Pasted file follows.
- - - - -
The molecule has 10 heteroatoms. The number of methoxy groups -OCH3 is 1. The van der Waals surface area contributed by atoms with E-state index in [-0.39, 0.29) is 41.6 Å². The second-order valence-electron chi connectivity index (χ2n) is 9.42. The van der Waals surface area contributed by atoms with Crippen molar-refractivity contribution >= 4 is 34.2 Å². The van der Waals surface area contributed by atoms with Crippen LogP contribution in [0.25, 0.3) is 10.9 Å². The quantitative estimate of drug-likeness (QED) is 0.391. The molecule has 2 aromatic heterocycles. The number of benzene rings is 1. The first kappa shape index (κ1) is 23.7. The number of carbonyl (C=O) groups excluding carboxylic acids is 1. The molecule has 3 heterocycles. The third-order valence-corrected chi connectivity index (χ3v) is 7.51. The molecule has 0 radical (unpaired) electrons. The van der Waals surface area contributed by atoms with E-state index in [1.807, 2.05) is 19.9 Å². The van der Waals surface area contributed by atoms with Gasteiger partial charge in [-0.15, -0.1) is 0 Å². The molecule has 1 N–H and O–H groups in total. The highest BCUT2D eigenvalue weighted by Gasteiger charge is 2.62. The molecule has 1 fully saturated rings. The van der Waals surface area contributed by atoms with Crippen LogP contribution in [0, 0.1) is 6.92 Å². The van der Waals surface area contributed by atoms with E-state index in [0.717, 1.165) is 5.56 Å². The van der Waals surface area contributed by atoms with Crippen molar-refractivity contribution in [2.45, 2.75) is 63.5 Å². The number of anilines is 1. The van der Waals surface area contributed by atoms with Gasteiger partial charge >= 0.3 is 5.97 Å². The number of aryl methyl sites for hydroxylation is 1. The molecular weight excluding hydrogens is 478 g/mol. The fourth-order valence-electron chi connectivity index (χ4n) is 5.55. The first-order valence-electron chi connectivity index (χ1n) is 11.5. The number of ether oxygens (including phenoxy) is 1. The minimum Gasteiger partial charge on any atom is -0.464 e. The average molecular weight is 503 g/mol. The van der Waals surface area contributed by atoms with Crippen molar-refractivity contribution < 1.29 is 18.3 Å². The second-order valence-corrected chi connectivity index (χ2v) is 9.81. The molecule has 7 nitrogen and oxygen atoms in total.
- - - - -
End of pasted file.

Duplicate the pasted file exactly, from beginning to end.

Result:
The molecule has 10 heteroatoms. The number of methoxy groups -OCH3 is 1. The van der Waals surface area contributed by atoms with E-state index in [-0.39, 0.29) is 41.6 Å². The second-order valence-electron chi connectivity index (χ2n) is 9.42. The van der Waals surface area contributed by atoms with Crippen molar-refractivity contribution >= 4 is 34.2 Å². The van der Waals surface area contributed by atoms with Crippen LogP contribution in [0.25, 0.3) is 10.9 Å². The quantitative estimate of drug-likeness (QED) is 0.391. The molecule has 2 aromatic heterocycles. The number of benzene rings is 1. The first kappa shape index (κ1) is 23.7. The number of carbonyl (C=O) groups excluding carboxylic acids is 1. The molecule has 3 heterocycles. The third-order valence-corrected chi connectivity index (χ3v) is 7.51. The molecule has 0 radical (unpaired) electrons. The van der Waals surface area contributed by atoms with E-state index in [1.807, 2.05) is 19.9 Å². The van der Waals surface area contributed by atoms with Gasteiger partial charge in [-0.15, -0.1) is 0 Å². The molecule has 1 N–H and O–H groups in total. The highest BCUT2D eigenvalue weighted by Gasteiger charge is 2.62. The molecule has 1 fully saturated rings. The van der Waals surface area contributed by atoms with Crippen LogP contribution in [0, 0.1) is 6.92 Å². The van der Waals surface area contributed by atoms with E-state index in [0.717, 1.165) is 5.56 Å². The van der Waals surface area contributed by atoms with Crippen molar-refractivity contribution in [2.45, 2.75) is 63.5 Å². The number of anilines is 1. The van der Waals surface area contributed by atoms with Gasteiger partial charge >= 0.3 is 5.97 Å². The number of aryl methyl sites for hydroxylation is 1. The molecular weight excluding hydrogens is 478 g/mol. The fourth-order valence-electron chi connectivity index (χ4n) is 5.55. The first-order valence-electron chi connectivity index (χ1n) is 11.5. The number of ether oxygens (including phenoxy) is 1. The minimum Gasteiger partial charge on any atom is -0.464 e. The average molecular weight is 503 g/mol. The van der Waals surface area contributed by atoms with Crippen molar-refractivity contribution < 1.29 is 18.3 Å². The second-order valence-corrected chi connectivity index (χ2v) is 9.81. The molecule has 7 nitrogen and oxygen atoms in total.